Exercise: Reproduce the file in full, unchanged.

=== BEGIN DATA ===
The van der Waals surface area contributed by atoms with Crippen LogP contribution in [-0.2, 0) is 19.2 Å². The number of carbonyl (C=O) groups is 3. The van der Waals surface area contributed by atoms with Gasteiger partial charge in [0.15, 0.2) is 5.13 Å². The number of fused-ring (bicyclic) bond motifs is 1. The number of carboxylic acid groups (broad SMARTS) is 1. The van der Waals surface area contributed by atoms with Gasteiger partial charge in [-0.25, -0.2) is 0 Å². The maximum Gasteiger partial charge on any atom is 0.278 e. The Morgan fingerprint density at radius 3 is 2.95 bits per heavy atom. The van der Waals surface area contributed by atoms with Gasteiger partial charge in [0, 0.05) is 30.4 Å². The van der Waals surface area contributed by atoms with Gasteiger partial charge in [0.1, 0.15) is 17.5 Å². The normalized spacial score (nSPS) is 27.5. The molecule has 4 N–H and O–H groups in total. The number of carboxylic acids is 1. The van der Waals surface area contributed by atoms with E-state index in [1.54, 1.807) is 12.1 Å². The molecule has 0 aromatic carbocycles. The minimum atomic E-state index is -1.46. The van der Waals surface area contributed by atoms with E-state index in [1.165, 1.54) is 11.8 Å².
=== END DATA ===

The van der Waals surface area contributed by atoms with Crippen LogP contribution in [-0.2, 0) is 19.2 Å². The number of carbonyl (C=O) groups is 3. The van der Waals surface area contributed by atoms with Gasteiger partial charge in [0.15, 0.2) is 5.13 Å². The number of fused-ring (bicyclic) bond motifs is 1. The number of carboxylic acid groups (broad SMARTS) is 1. The van der Waals surface area contributed by atoms with Gasteiger partial charge in [-0.25, -0.2) is 0 Å². The maximum Gasteiger partial charge on any atom is 0.278 e. The Morgan fingerprint density at radius 3 is 2.95 bits per heavy atom. The van der Waals surface area contributed by atoms with Gasteiger partial charge in [0, 0.05) is 30.4 Å². The van der Waals surface area contributed by atoms with Gasteiger partial charge in [0.1, 0.15) is 17.5 Å². The normalized spacial score (nSPS) is 27.5. The molecule has 4 N–H and O–H groups in total. The number of carboxylic acids is 1. The van der Waals surface area contributed by atoms with E-state index in [1.54, 1.807) is 12.1 Å². The molecule has 0 aromatic carbocycles. The minimum atomic E-state index is -1.46. The van der Waals surface area contributed by atoms with E-state index in [1.165, 1.54) is 11.8 Å².